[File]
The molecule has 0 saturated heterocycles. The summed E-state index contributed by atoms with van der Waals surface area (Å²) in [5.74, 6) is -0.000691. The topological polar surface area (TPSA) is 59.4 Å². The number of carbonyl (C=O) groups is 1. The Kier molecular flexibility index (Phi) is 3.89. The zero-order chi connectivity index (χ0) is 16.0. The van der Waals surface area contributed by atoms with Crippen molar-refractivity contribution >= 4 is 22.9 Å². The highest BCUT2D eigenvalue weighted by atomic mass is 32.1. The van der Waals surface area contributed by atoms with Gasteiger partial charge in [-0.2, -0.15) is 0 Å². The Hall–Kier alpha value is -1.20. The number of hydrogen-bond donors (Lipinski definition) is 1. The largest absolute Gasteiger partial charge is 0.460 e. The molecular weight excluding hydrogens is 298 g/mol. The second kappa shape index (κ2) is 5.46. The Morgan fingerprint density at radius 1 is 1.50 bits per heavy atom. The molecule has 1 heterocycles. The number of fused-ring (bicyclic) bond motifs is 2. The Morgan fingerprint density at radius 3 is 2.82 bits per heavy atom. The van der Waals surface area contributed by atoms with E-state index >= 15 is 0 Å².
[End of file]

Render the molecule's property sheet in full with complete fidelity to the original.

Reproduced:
The molecule has 0 saturated heterocycles. The summed E-state index contributed by atoms with van der Waals surface area (Å²) in [5.74, 6) is -0.000691. The topological polar surface area (TPSA) is 59.4 Å². The number of carbonyl (C=O) groups is 1. The Kier molecular flexibility index (Phi) is 3.89. The zero-order chi connectivity index (χ0) is 16.0. The van der Waals surface area contributed by atoms with Crippen molar-refractivity contribution >= 4 is 22.9 Å². The highest BCUT2D eigenvalue weighted by atomic mass is 32.1. The van der Waals surface area contributed by atoms with Gasteiger partial charge in [-0.2, -0.15) is 0 Å². The Hall–Kier alpha value is -1.20. The number of hydrogen-bond donors (Lipinski definition) is 1. The largest absolute Gasteiger partial charge is 0.460 e. The molecular weight excluding hydrogens is 298 g/mol. The second kappa shape index (κ2) is 5.46. The Morgan fingerprint density at radius 1 is 1.50 bits per heavy atom. The molecule has 1 heterocycles. The number of fused-ring (bicyclic) bond motifs is 2. The Morgan fingerprint density at radius 3 is 2.82 bits per heavy atom. The van der Waals surface area contributed by atoms with E-state index >= 15 is 0 Å².